This can lead to early misdiagnosis if you’re not too careful and may prolong your suffering. With how long the symptoms could potentially last, that’s never a good thing.

It can also be relatively difficult to pinpoint what exactly in your environment is causing the reaction, which is why environmental allergies are a prime subject of research.

Seasonal Allergies

Seasonal allergies can be thought of as a subset of environmental allergies, as common allergens may change depending on the season.

In most cases, pollens from trees and grasses are the main culprits here. The only upside of that is that you can usually get some relief when the seasons change, although you may still occasionally experience a flare-up.

Seasonal allergies are a global phenomenon too, which means that no matter who you are or where you live, you can suffer from them. Their near-ubiquitous nature makes them a prime target for allergy research.

And one of the main questions that many allergy sufferers live by is a very understandable one: What month is allergy season?

The answer depends on where you live and what types of plants are growing nearby.

For example, many moderate climates that see light winters and hotter, wetter summers will see more mold and ragweed allergens in the airways.

On the other hand, longer, colder winters that burst quickly into lush springtimes are more likely to have higher pollen counts from grasses and trees.

So the answer is, unfortunately, “it depends.”

At the very least, it pays to be aware of common seasonal allergy symptoms. For example, seasonal allergies can make you tired, cause mood swings, or affect your blood pressure.

But by knowing the symptoms to look for, you can more easily stay aware of your body and seek a remedy before symptoms compound and begin to detract from daily life.

It’s also a good idea to learn what elements of your climate help contribute to or detract from your potential allergens.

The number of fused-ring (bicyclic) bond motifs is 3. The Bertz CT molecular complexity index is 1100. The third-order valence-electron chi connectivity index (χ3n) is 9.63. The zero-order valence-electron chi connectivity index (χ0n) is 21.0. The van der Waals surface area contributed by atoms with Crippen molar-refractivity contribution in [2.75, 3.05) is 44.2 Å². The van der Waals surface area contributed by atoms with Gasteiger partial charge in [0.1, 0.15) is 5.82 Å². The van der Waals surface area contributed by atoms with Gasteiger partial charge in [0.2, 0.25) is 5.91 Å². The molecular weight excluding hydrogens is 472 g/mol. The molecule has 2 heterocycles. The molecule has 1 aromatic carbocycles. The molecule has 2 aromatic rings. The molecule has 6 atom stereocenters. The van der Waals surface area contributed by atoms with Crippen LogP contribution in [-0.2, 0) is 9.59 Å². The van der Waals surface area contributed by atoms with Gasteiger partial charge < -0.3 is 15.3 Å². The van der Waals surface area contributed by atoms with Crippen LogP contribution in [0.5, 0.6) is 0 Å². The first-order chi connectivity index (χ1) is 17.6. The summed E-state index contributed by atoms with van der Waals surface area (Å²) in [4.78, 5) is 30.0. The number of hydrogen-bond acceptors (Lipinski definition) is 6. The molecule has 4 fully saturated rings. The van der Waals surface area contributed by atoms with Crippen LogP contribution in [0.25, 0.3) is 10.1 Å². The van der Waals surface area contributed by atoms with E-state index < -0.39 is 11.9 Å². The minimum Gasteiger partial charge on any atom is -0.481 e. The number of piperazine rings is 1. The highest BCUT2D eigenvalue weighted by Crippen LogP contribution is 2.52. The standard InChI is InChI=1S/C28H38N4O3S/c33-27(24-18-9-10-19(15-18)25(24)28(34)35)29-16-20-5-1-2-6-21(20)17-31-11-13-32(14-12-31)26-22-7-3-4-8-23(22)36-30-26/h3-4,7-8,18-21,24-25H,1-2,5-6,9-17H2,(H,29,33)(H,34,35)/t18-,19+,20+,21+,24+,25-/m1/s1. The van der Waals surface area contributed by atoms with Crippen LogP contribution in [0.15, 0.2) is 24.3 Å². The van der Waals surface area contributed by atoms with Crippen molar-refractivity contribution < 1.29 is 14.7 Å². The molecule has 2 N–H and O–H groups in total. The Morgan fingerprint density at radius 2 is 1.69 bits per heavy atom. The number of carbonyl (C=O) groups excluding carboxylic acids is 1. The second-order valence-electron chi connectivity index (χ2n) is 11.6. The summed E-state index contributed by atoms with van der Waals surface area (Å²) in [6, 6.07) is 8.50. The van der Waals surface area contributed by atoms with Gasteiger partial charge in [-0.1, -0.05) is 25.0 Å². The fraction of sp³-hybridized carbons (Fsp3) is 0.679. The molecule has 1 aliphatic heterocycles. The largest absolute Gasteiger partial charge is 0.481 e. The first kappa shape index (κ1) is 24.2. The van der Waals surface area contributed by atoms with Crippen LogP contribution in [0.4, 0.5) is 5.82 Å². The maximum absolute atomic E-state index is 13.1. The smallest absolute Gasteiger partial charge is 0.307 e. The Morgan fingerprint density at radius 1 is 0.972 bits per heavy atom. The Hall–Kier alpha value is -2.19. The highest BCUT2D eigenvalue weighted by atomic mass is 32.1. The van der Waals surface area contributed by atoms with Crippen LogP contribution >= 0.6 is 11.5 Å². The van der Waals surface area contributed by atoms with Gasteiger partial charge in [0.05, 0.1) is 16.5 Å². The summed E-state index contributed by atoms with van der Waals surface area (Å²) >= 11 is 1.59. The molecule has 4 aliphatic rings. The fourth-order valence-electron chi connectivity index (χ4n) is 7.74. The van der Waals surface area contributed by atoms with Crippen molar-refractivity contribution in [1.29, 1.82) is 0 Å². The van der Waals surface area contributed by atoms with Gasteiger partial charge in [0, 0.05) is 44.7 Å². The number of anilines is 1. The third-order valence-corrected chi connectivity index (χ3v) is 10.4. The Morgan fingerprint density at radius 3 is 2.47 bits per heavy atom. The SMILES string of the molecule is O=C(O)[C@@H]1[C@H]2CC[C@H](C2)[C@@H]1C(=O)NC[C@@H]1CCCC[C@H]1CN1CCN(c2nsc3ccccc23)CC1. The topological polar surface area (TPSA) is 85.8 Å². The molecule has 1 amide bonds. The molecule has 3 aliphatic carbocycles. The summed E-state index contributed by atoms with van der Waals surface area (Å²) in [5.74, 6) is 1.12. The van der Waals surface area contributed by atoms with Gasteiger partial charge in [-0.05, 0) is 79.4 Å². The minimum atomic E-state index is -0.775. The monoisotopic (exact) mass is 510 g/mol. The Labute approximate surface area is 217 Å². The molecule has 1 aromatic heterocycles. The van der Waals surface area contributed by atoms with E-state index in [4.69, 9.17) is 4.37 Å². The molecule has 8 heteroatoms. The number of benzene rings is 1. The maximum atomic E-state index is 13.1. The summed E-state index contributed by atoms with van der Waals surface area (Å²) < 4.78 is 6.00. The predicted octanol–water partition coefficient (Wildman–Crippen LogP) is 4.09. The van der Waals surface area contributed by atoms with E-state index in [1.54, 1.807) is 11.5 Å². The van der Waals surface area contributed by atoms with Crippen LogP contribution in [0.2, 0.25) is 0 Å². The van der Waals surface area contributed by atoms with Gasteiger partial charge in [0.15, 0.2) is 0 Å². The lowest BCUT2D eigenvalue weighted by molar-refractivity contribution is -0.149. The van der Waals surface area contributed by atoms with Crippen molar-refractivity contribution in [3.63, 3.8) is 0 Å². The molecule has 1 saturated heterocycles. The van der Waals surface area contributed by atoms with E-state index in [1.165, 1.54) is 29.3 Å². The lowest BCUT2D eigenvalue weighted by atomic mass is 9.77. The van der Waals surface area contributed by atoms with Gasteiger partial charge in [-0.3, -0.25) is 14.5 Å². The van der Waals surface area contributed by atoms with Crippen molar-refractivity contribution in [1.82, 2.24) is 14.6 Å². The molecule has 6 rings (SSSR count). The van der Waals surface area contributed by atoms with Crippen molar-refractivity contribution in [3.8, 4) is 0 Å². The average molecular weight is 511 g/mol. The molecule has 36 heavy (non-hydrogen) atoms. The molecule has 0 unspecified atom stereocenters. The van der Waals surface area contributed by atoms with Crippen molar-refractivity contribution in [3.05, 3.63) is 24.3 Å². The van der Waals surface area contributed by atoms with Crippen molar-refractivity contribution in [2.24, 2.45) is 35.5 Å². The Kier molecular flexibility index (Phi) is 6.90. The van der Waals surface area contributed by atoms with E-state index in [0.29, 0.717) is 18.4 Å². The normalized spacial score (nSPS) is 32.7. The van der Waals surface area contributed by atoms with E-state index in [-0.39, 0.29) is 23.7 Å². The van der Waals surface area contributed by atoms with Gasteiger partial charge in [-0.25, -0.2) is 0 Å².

So for instance, you may want to know some of the facts that affect allergen counts from day to day:

Plants like grass, trees, or ragweeds produce pollen and thrive in moderate environments.
Molds grow in places with moderate to high heat and lots of humidity.
There are elevated pollen counts in the morning due to cooler night temperatures.
The cycle of rain, no pollen, and then resurgent pollen.
On windy days, pollen is blown from trees and plants to become airborne.

By keeping all of this in mind, you’re better able to assess your seasonal allergies and take action as early as possible.

But now that you know what to look for with environmental and seasonal allergies, let’s take a step back and look at how innovative technologies like AI are helping allergy sufferers get relief.

How could Artificial Intelligence Help Allergy Research

AI, and specifically machine learning, is a powerful tool that allows researchers to look for patterns in large sets of data.

These data sets are much too large to analyze without the computing power that AI has to offer. It would take a large team of humans many years to go through the data that AI can in just a few hours.

AI works by running a wide variety of processes and data collection techniques to look for patterns in said data. It’s a vast technological discipline that’s only now in its adolescence.
But don’t let AI’s relative youth as a technology fool you.

Just consider this: advancements in the early 2000s put the computing power of AI on par with a spider’s brain.

They also projected that the next few decades would likely see AI leap closer and closer to human-level computation.

And the latest news in AI technology is that it’s only speeding up, so those projections are very much on track. It’s not quite to the point of reading all our minds, but that doesn’t mean it can’t help in a wide variety of applications.

As the tech progresses even more, it’s very likely that more real-world use cases (and behind the scene benefits) will start to emerge.

And as we 've already seen, allergens present a huge database of possible influences and symptom outcomes for even just one person that you can’t collate with a human workforce.

At least, not in a time span that’s feasible or effective for that one person’s results. Forget about the other millions of allergy sufferers.

By turning to AI allergy research, we could uncover new insights, shorten research times, and provide a more comprehensive picture of allergies on an individual level.

Clinical Trials vs. Digital Health Trials